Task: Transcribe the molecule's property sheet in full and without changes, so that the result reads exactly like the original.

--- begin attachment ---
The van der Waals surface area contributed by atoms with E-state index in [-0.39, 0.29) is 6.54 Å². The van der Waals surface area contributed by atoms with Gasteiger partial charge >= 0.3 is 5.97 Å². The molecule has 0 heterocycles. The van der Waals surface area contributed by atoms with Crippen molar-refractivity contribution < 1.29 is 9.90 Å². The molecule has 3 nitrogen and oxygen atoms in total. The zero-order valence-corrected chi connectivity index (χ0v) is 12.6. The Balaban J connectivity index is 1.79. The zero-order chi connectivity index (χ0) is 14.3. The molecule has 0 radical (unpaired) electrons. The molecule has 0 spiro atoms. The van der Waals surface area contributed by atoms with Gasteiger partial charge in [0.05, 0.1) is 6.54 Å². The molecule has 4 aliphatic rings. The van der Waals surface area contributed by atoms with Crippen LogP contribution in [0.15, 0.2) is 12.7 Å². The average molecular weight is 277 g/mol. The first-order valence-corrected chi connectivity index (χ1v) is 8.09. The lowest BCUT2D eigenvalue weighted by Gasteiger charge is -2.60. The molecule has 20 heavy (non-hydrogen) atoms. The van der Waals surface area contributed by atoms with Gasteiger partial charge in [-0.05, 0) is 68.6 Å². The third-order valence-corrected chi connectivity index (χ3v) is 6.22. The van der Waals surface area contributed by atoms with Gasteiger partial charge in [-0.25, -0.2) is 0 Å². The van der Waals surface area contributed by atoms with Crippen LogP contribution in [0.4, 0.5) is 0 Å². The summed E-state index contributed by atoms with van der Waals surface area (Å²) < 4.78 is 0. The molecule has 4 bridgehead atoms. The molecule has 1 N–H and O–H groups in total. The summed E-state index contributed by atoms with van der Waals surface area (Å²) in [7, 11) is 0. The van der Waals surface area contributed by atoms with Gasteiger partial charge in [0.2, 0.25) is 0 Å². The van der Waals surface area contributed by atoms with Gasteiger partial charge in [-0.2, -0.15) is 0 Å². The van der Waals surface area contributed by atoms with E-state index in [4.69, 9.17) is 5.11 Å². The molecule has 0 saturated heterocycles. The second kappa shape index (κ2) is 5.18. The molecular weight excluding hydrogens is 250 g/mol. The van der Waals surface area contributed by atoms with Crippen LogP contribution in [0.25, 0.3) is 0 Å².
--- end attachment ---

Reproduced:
The van der Waals surface area contributed by atoms with E-state index in [-0.39, 0.29) is 6.54 Å². The van der Waals surface area contributed by atoms with Gasteiger partial charge >= 0.3 is 5.97 Å². The molecule has 0 heterocycles. The van der Waals surface area contributed by atoms with Crippen molar-refractivity contribution < 1.29 is 9.90 Å². The molecule has 3 nitrogen and oxygen atoms in total. The zero-order valence-corrected chi connectivity index (χ0v) is 12.6. The Balaban J connectivity index is 1.79. The zero-order chi connectivity index (χ0) is 14.3. The molecule has 0 radical (unpaired) electrons. The molecule has 0 spiro atoms. The van der Waals surface area contributed by atoms with Gasteiger partial charge in [0.05, 0.1) is 6.54 Å². The molecule has 4 aliphatic rings. The van der Waals surface area contributed by atoms with Crippen LogP contribution in [0.15, 0.2) is 12.7 Å². The average molecular weight is 277 g/mol. The first-order valence-corrected chi connectivity index (χ1v) is 8.09. The lowest BCUT2D eigenvalue weighted by Gasteiger charge is -2.60. The molecule has 20 heavy (non-hydrogen) atoms. The van der Waals surface area contributed by atoms with Gasteiger partial charge in [-0.05, 0) is 68.6 Å². The third-order valence-corrected chi connectivity index (χ3v) is 6.22. The van der Waals surface area contributed by atoms with Gasteiger partial charge in [-0.25, -0.2) is 0 Å². The van der Waals surface area contributed by atoms with Crippen LogP contribution in [0.4, 0.5) is 0 Å². The summed E-state index contributed by atoms with van der Waals surface area (Å²) < 4.78 is 0. The molecule has 4 bridgehead atoms. The molecule has 1 N–H and O–H groups in total. The summed E-state index contributed by atoms with van der Waals surface area (Å²) in [7, 11) is 0. The van der Waals surface area contributed by atoms with Gasteiger partial charge in [0.2, 0.25) is 0 Å². The van der Waals surface area contributed by atoms with Gasteiger partial charge in [-0.2, -0.15) is 0 Å². The van der Waals surface area contributed by atoms with E-state index in [4.69, 9.17) is 5.11 Å². The molecule has 0 saturated heterocycles. The second kappa shape index (κ2) is 5.18. The molecular weight excluding hydrogens is 250 g/mol. The van der Waals surface area contributed by atoms with Crippen LogP contribution in [0.25, 0.3) is 0 Å².